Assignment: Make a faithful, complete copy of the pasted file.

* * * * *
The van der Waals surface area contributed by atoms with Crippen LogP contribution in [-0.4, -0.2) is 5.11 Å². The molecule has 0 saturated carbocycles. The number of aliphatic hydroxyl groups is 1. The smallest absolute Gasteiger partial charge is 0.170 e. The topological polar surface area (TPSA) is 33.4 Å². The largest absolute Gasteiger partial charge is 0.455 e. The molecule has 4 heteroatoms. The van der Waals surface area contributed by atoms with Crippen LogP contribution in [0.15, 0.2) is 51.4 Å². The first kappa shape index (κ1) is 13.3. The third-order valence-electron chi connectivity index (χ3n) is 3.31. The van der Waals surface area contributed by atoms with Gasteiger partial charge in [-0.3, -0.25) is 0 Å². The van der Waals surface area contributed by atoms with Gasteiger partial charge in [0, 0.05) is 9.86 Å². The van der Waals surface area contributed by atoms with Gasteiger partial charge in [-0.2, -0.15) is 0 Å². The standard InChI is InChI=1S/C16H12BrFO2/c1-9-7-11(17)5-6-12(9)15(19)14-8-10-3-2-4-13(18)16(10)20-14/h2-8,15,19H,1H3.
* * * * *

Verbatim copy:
The van der Waals surface area contributed by atoms with Crippen LogP contribution in [-0.4, -0.2) is 5.11 Å². The molecule has 0 saturated carbocycles. The number of aliphatic hydroxyl groups is 1. The smallest absolute Gasteiger partial charge is 0.170 e. The topological polar surface area (TPSA) is 33.4 Å². The largest absolute Gasteiger partial charge is 0.455 e. The molecule has 4 heteroatoms. The van der Waals surface area contributed by atoms with Crippen LogP contribution in [0.15, 0.2) is 51.4 Å². The first kappa shape index (κ1) is 13.3. The third-order valence-electron chi connectivity index (χ3n) is 3.31. The van der Waals surface area contributed by atoms with Gasteiger partial charge in [-0.3, -0.25) is 0 Å². The van der Waals surface area contributed by atoms with Gasteiger partial charge in [0, 0.05) is 9.86 Å². The van der Waals surface area contributed by atoms with Gasteiger partial charge in [-0.2, -0.15) is 0 Å². The standard InChI is InChI=1S/C16H12BrFO2/c1-9-7-11(17)5-6-12(9)15(19)14-8-10-3-2-4-13(18)16(10)20-14/h2-8,15,19H,1H3.